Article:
About half of surveyed U.S. employers (51 percent) intended to revise their sales compensation plans in 2011, according to a WorldatWork survey, Sales Compensation Programs and Practices.
From July 12 to Aug. 6, 2010, WorldatWork surveyed its members—predominantly HR, compensation and benefits professionals working in large U.S. companies. The top reasons respondents gave for planned sales compensation changes in 2011 are:
1. Improve alignment between sales incentive pay and business strategy (stated by 83 percent).
2. Place more emphasis on sales profitability (41 percent).
3. Place more emphasis on business development, winning new business and selling new products (36 percent).
The study found that while 51 percent of companies planned to revise sales compensation plans in 2011, less than half (48 percent) had documented guidelines governing the process, manner and frequency in which sales compensation plans are reviewed and revised.
For the first time since the survey’s inception in 2005, a majority (55 percent) of organizations reported making no changes to their sales compensation plans in 2010, most notably companies in banking/finance (62 percent) and pharmaceuticals (64 percent).
“The turbulent economic environment of the last couple of years has challenged sales teams across the board. In 2010, organizations kept changes to their sales compensation plans to a minimum, focusing instead on the basics of getting their forecasts right and setting smart goals for their sales force,” said Jim Stoeckmann, CCP, sales compensation practice leader for WorldatWork. “In 2011, with a sluggish economy in the forecast, organizations are going to rethink their business strategy and will want to realign incentive pay with it,” he added.
Among other key points highlighted in the survey:
• Types of sales roles. Nearly eight of 10 organizations used “hybrid” sales roles— those that include responsibility for new business and existing accounts. Less than half of organizations reported using specialized sales roles that separate responsibility for managing existing accounts and new accounts.
• Pay mix. The 60/40 and 70/30 pay mix ranges continued to be the most popular since the survey began in 2005.
• Performance measures. Total revenue was the most prevalent performance measure for all sales roles except new account sellers, which was more likely to use new account revenue. Gross margin and sales milestones were the next most common performance measures. While most organizations reported using three or fewer performance measures, smaller organizations (fewer than 999 employees) were far more likely to use only one performance measure than larger organizations.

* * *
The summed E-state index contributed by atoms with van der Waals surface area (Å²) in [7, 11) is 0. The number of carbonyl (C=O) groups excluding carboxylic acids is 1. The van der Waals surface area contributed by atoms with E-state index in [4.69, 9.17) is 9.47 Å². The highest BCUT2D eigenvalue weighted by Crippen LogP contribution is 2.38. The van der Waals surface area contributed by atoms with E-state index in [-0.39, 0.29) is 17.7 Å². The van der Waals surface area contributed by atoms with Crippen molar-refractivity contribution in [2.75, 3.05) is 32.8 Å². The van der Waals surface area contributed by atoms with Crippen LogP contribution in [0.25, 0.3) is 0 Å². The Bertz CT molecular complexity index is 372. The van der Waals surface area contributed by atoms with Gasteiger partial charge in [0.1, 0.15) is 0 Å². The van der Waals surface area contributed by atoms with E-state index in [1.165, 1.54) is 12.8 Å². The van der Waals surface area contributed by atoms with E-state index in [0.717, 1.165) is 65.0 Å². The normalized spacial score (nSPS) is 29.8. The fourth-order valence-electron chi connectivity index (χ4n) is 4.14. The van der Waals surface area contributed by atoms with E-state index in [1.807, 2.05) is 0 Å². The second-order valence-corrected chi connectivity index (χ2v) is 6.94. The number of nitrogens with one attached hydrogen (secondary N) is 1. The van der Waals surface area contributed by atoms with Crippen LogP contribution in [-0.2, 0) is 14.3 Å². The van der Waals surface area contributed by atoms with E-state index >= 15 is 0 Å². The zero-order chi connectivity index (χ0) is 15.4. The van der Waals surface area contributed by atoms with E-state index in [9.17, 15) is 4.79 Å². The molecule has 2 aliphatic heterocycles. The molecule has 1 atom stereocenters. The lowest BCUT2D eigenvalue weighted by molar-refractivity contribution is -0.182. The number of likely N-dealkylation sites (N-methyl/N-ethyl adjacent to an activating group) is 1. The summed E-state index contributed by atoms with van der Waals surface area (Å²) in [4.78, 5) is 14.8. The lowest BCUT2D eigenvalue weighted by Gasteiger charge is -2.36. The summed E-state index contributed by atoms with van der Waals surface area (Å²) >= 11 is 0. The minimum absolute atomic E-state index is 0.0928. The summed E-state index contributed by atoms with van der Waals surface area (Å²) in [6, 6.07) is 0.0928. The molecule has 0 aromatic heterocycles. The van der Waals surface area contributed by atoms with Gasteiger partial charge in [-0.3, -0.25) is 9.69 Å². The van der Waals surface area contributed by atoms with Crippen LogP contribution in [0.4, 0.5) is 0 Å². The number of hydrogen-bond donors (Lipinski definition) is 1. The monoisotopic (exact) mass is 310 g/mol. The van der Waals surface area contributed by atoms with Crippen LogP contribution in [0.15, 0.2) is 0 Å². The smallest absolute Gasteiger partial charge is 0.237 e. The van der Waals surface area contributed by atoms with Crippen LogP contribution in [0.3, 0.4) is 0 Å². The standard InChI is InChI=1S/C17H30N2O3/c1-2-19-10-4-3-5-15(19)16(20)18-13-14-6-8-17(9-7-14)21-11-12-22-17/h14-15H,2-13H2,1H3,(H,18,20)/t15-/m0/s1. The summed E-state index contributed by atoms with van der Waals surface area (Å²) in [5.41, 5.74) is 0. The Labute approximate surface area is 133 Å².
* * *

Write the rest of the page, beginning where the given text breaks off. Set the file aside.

• Approval authority. Among key stakeholders, the CEO had ultimate approval authority for changes to the sales compensation plan at nearly half (46 percent) of surveyed organizations. The top HR executive had ultimate approval authority in only 2 percent of organizations surveyed.
A video discussion about the survey can be viewed here.
Stephen Miller is an online editor/manager for SHRM.
May the Sales Force Be with You, HR Magazine, September 2010
Experts: Design Commission Plans Carefully to Avoid Litigation, SHRM Online Legal Issues, August 2010
Sales Pay Mix Varies by Position, SHRM Online Compensation Discipline, October 2009
Compensation Is Not the Only Tool in Your Sales Toolbox, SHRM Online Compensation Discipline, May 2009
Small to Mid-Size Businesses Shift Sales Comp Strategies, SHRM Online Compensation Discipline, April 2009
For Sales Personnel, Incentive Targets Lead to Bigger Bonuses, SHRM Online Compensation Discipline, October 2008
Complex Compensation, Global Operations Challenge Sales Force Performance, SHRM Online Compensation Discipline, July 2008
Companies Fail to Communicate Comp Plans to Sales Managers, SHRM Online Compensation Discipline, June 2008
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